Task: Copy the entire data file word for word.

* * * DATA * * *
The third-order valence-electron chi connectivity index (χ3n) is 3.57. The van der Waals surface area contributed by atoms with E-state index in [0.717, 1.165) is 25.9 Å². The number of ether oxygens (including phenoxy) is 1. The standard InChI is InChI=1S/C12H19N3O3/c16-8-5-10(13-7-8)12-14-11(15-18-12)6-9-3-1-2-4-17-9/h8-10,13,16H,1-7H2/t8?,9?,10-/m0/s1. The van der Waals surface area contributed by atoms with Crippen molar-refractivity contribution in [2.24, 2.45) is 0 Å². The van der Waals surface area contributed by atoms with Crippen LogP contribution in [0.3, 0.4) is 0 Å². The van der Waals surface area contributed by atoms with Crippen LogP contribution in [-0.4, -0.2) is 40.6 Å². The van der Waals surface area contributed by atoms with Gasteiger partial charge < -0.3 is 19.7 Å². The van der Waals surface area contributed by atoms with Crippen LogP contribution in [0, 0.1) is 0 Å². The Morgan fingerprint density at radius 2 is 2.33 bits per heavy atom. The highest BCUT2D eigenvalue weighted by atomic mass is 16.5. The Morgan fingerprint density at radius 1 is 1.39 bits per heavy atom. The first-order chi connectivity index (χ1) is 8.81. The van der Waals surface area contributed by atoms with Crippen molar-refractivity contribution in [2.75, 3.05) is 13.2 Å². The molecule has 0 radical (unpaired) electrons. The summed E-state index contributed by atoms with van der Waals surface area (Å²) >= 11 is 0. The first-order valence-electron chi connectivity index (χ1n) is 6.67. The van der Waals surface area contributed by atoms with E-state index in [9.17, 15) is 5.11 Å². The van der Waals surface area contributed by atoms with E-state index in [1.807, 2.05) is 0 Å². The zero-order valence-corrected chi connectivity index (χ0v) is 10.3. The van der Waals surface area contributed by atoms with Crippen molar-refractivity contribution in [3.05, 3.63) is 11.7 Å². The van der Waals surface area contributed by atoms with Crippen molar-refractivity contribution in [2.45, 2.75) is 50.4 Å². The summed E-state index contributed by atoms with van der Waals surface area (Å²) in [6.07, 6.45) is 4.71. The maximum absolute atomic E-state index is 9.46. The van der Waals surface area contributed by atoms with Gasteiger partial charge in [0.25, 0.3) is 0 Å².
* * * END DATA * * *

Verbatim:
The third-order valence-electron chi connectivity index (χ3n) is 3.57. The van der Waals surface area contributed by atoms with E-state index in [0.717, 1.165) is 25.9 Å². The number of ether oxygens (including phenoxy) is 1. The standard InChI is InChI=1S/C12H19N3O3/c16-8-5-10(13-7-8)12-14-11(15-18-12)6-9-3-1-2-4-17-9/h8-10,13,16H,1-7H2/t8?,9?,10-/m0/s1. The van der Waals surface area contributed by atoms with Crippen molar-refractivity contribution in [2.24, 2.45) is 0 Å². The van der Waals surface area contributed by atoms with Crippen LogP contribution in [0.3, 0.4) is 0 Å². The van der Waals surface area contributed by atoms with Crippen LogP contribution in [-0.4, -0.2) is 40.6 Å². The van der Waals surface area contributed by atoms with Gasteiger partial charge < -0.3 is 19.7 Å². The van der Waals surface area contributed by atoms with Crippen LogP contribution in [0, 0.1) is 0 Å². The Morgan fingerprint density at radius 2 is 2.33 bits per heavy atom. The highest BCUT2D eigenvalue weighted by atomic mass is 16.5. The Morgan fingerprint density at radius 1 is 1.39 bits per heavy atom. The first-order chi connectivity index (χ1) is 8.81. The van der Waals surface area contributed by atoms with Crippen molar-refractivity contribution in [2.75, 3.05) is 13.2 Å². The molecule has 0 radical (unpaired) electrons. The summed E-state index contributed by atoms with van der Waals surface area (Å²) >= 11 is 0. The first-order valence-electron chi connectivity index (χ1n) is 6.67. The van der Waals surface area contributed by atoms with E-state index in [9.17, 15) is 5.11 Å². The van der Waals surface area contributed by atoms with E-state index in [1.807, 2.05) is 0 Å². The zero-order valence-corrected chi connectivity index (χ0v) is 10.3. The van der Waals surface area contributed by atoms with Crippen molar-refractivity contribution in [3.05, 3.63) is 11.7 Å². The van der Waals surface area contributed by atoms with Crippen molar-refractivity contribution in [2.45, 2.75) is 50.4 Å². The summed E-state index contributed by atoms with van der Waals surface area (Å²) in [6.07, 6.45) is 4.71. The maximum absolute atomic E-state index is 9.46. The van der Waals surface area contributed by atoms with Gasteiger partial charge in [0.25, 0.3) is 0 Å².